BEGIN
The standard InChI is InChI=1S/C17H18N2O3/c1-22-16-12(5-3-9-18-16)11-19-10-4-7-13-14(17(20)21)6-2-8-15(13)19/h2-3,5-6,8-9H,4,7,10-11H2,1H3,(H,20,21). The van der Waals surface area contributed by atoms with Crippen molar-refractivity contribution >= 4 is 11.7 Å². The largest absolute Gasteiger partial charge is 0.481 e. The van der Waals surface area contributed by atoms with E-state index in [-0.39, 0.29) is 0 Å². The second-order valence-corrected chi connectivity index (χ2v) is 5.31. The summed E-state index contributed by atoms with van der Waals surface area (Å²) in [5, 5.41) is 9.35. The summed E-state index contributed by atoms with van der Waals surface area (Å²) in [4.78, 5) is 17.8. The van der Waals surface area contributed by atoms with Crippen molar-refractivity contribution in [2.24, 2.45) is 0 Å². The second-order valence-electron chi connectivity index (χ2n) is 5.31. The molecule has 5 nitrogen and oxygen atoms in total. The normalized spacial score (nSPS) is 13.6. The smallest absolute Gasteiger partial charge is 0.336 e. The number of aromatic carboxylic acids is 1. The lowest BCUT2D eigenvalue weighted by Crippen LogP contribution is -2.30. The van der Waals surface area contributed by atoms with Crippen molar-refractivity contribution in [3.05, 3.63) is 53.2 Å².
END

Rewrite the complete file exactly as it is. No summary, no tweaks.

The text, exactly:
The standard InChI is InChI=1S/C17H18N2O3/c1-22-16-12(5-3-9-18-16)11-19-10-4-7-13-14(17(20)21)6-2-8-15(13)19/h2-3,5-6,8-9H,4,7,10-11H2,1H3,(H,20,21). The van der Waals surface area contributed by atoms with Crippen molar-refractivity contribution >= 4 is 11.7 Å². The largest absolute Gasteiger partial charge is 0.481 e. The van der Waals surface area contributed by atoms with E-state index in [-0.39, 0.29) is 0 Å². The second-order valence-corrected chi connectivity index (χ2v) is 5.31. The summed E-state index contributed by atoms with van der Waals surface area (Å²) in [5, 5.41) is 9.35. The summed E-state index contributed by atoms with van der Waals surface area (Å²) in [4.78, 5) is 17.8. The van der Waals surface area contributed by atoms with Crippen molar-refractivity contribution in [2.24, 2.45) is 0 Å². The second-order valence-electron chi connectivity index (χ2n) is 5.31. The molecule has 5 nitrogen and oxygen atoms in total. The normalized spacial score (nSPS) is 13.6. The smallest absolute Gasteiger partial charge is 0.336 e. The number of aromatic carboxylic acids is 1. The lowest BCUT2D eigenvalue weighted by Crippen LogP contribution is -2.30. The van der Waals surface area contributed by atoms with Crippen molar-refractivity contribution in [3.05, 3.63) is 53.2 Å².